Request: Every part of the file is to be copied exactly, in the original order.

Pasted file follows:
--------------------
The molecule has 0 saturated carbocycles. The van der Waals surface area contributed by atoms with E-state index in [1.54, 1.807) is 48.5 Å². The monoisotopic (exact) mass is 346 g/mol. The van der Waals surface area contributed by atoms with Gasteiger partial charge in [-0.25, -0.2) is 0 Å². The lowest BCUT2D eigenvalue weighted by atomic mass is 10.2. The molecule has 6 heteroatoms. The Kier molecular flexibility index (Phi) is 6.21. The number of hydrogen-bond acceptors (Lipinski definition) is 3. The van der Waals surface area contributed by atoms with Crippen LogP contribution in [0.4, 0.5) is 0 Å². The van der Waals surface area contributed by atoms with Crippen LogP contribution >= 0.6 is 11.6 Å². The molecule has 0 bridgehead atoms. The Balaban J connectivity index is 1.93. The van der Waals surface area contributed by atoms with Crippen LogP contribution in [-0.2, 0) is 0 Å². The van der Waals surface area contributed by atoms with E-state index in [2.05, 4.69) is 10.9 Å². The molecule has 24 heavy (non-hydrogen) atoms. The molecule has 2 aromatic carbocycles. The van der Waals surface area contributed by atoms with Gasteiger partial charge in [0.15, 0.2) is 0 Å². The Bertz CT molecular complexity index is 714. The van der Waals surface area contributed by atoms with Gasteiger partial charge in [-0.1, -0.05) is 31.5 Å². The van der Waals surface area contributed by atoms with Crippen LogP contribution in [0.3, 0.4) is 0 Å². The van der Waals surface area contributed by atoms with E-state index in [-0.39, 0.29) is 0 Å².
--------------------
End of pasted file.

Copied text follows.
The molecule has 0 saturated carbocycles. The van der Waals surface area contributed by atoms with E-state index in [1.54, 1.807) is 48.5 Å². The monoisotopic (exact) mass is 346 g/mol. The van der Waals surface area contributed by atoms with Gasteiger partial charge in [-0.25, -0.2) is 0 Å². The lowest BCUT2D eigenvalue weighted by atomic mass is 10.2. The molecule has 6 heteroatoms. The Kier molecular flexibility index (Phi) is 6.21. The number of hydrogen-bond acceptors (Lipinski definition) is 3. The van der Waals surface area contributed by atoms with Crippen LogP contribution in [0.4, 0.5) is 0 Å². The van der Waals surface area contributed by atoms with Crippen LogP contribution >= 0.6 is 11.6 Å². The molecule has 0 bridgehead atoms. The Balaban J connectivity index is 1.93. The van der Waals surface area contributed by atoms with Crippen LogP contribution in [-0.2, 0) is 0 Å². The van der Waals surface area contributed by atoms with E-state index in [2.05, 4.69) is 10.9 Å². The molecule has 24 heavy (non-hydrogen) atoms. The molecule has 2 aromatic carbocycles. The van der Waals surface area contributed by atoms with Gasteiger partial charge in [0.15, 0.2) is 0 Å². The Bertz CT molecular complexity index is 714. The van der Waals surface area contributed by atoms with Gasteiger partial charge in [-0.1, -0.05) is 31.5 Å². The van der Waals surface area contributed by atoms with Crippen LogP contribution in [0.3, 0.4) is 0 Å². The van der Waals surface area contributed by atoms with E-state index in [-0.39, 0.29) is 0 Å².